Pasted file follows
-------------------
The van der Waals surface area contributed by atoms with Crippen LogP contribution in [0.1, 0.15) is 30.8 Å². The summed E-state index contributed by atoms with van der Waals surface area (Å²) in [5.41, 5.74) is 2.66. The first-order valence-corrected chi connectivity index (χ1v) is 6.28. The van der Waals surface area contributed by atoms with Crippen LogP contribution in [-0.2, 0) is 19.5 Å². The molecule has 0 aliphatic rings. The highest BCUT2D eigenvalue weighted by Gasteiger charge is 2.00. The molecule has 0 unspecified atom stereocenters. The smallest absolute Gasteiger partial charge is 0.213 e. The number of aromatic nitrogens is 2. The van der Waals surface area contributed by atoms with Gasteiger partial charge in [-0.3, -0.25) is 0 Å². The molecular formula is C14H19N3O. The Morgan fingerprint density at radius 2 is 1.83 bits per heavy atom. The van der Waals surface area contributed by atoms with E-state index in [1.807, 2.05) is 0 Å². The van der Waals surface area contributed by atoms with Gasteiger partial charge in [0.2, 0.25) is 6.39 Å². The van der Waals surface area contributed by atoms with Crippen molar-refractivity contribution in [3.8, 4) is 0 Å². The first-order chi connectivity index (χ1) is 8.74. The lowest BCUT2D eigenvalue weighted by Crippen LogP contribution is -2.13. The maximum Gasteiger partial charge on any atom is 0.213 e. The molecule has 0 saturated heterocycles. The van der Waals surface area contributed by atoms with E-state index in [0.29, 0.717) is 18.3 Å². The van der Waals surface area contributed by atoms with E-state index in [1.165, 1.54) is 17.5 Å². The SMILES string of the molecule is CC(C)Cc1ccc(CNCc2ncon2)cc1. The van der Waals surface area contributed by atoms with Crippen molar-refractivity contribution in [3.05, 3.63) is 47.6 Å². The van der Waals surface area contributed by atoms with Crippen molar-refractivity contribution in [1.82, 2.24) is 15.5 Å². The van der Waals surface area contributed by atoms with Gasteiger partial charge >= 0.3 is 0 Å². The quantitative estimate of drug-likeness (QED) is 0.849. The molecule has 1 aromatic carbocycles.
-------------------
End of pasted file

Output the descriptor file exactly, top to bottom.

The van der Waals surface area contributed by atoms with Crippen LogP contribution in [0.1, 0.15) is 30.8 Å². The summed E-state index contributed by atoms with van der Waals surface area (Å²) in [5.41, 5.74) is 2.66. The first-order valence-corrected chi connectivity index (χ1v) is 6.28. The van der Waals surface area contributed by atoms with Crippen LogP contribution in [-0.2, 0) is 19.5 Å². The molecule has 0 aliphatic rings. The highest BCUT2D eigenvalue weighted by Gasteiger charge is 2.00. The molecule has 0 unspecified atom stereocenters. The smallest absolute Gasteiger partial charge is 0.213 e. The number of aromatic nitrogens is 2. The van der Waals surface area contributed by atoms with Gasteiger partial charge in [-0.3, -0.25) is 0 Å². The molecular formula is C14H19N3O. The Morgan fingerprint density at radius 2 is 1.83 bits per heavy atom. The van der Waals surface area contributed by atoms with E-state index in [1.807, 2.05) is 0 Å². The van der Waals surface area contributed by atoms with Gasteiger partial charge in [0.2, 0.25) is 6.39 Å². The van der Waals surface area contributed by atoms with Crippen molar-refractivity contribution in [3.8, 4) is 0 Å². The first-order chi connectivity index (χ1) is 8.74. The lowest BCUT2D eigenvalue weighted by Crippen LogP contribution is -2.13. The maximum Gasteiger partial charge on any atom is 0.213 e. The molecule has 0 saturated heterocycles. The van der Waals surface area contributed by atoms with E-state index in [0.29, 0.717) is 18.3 Å². The van der Waals surface area contributed by atoms with E-state index in [1.165, 1.54) is 17.5 Å². The SMILES string of the molecule is CC(C)Cc1ccc(CNCc2ncon2)cc1. The van der Waals surface area contributed by atoms with Crippen molar-refractivity contribution in [3.05, 3.63) is 47.6 Å². The van der Waals surface area contributed by atoms with Crippen molar-refractivity contribution in [1.82, 2.24) is 15.5 Å². The van der Waals surface area contributed by atoms with Gasteiger partial charge >= 0.3 is 0 Å². The quantitative estimate of drug-likeness (QED) is 0.849. The molecule has 1 aromatic carbocycles.